Make Way for Ducklings
Make Way for Ducklings
VIDEO: These ducklings are enjoying a bit of water time while their brooder is being cleaned and their
But then the mother duck was gone! A mother Mallard will not voluntarily leave her brood alone for more than a few minutes, so something bad must have happened to her.
Observers watched the little ducklings continue to paddle around the lagoon in a little flotilla, but they knew that, without their mother, these ducklings wouldn’t last long. Fortunately, they knew to call WildCare’s Living with Wildlife Hotline at 7415-456-7283 for help.
Our Hotline operator helped get a Marin Humane officer dispatched to capture the ducklings and bring them to WildCare’s Wildlife Hospital. Ducklings are challenging to capture, so the fact that the officer was able to rescue all ten ducklings safely is a testament to her skills! She brought them to WildCare, where they received exams to make sure they were uninjured and were placed in a heated incubator to rest and recover.
These ten babies will grow up at WildCare until they are old enough to return to the wild. Watch them in the video above, taken about a week later, enjoying some water time while their brooder is cleaned and fresh food is provided.
Dangers for Ducklings
Ducklings are born precocial, meaning that they can walk, swim and eat adult food almost as soon as they emerge from the egg. Mallards lay as many as ten eggs, and when the babies hatch, they must immediately get busy following their mother as she leads them to water.
That journey can be a perilous one.
A mother duck makes a gentle clucking noise to keep her brood together, and the babies peep in response. But ducks can’t count, so if a duckling gets separated from his family Mama won’t notice that he’s missing if he’s out of sight and she can’t hear his peeping.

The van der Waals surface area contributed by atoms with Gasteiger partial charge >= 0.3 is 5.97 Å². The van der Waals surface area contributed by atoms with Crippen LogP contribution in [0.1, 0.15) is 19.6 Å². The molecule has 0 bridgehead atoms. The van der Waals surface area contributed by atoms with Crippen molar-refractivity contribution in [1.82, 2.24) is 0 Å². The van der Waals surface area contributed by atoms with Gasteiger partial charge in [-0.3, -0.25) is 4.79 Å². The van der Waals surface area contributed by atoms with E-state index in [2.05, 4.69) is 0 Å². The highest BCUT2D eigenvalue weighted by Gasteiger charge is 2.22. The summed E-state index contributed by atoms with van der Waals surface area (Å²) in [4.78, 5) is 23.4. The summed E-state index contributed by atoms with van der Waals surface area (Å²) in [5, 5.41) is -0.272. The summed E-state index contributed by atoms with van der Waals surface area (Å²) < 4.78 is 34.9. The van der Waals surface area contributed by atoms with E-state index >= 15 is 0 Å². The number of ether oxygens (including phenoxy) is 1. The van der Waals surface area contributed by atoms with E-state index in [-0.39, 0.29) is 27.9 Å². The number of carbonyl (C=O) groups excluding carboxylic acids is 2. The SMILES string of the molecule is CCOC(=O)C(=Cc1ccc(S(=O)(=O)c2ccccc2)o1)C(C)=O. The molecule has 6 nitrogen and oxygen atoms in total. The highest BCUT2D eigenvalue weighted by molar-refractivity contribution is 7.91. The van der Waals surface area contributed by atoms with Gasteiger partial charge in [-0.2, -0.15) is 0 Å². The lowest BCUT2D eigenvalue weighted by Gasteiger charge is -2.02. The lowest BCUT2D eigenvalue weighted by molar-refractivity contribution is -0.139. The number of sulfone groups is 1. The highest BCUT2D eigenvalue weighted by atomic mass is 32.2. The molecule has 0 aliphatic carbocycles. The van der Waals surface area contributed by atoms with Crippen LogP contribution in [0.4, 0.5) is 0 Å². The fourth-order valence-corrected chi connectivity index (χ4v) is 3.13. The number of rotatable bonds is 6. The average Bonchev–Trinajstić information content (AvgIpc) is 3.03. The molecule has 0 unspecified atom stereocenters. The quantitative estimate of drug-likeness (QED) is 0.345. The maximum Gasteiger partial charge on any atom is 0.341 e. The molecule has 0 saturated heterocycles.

Mallard moms are attentive to their babies, but if a duckling gets separated from his family group, he needs help! If you find a solo duckling, do what you can to contain him and then please call WildCare’s Living with Wildlife Hotline at 415-456-SAVE (7283). That little one will likely need immediate care, so he’ll probably need to come to WildCare. Just make sure you DON’T open the box once you have the duckling contained, as ducklings can jump surprisingly high and will end up loose in your car!
Mother ducks everywhere will be leading their broods to water, so keep an eye out for family groups navigating dangerous situations like street crossings! Give wildlife a “brake” and lots of space in situations like these. If it’s safe for you to do so, helping keep cars, bicycles and pedestrians back from the duck family can save many tiny lives.
It’s easy for wildlife like ducklings to become trapped in backyard pools– most pools are built with walls above the water line that make it easy to get into the water but impossible for non-flighted little ones to get back out. If you don’t want wildlife visitors to your pool, keeping it covered is the best solution. Alternatively, you can provide easy-out ramps for trapped wildlife. A product called a FrogLog is a good option, click to learn more about FrogLogs. Plastic or wooden ramps (braced so they don’t float away) are an easy-to-construct alternative. Be sure to place several ramps or FrogLogs on opposite sides of the pool, as a desperate duckling won’t know to swim around the pool to get out on the other side.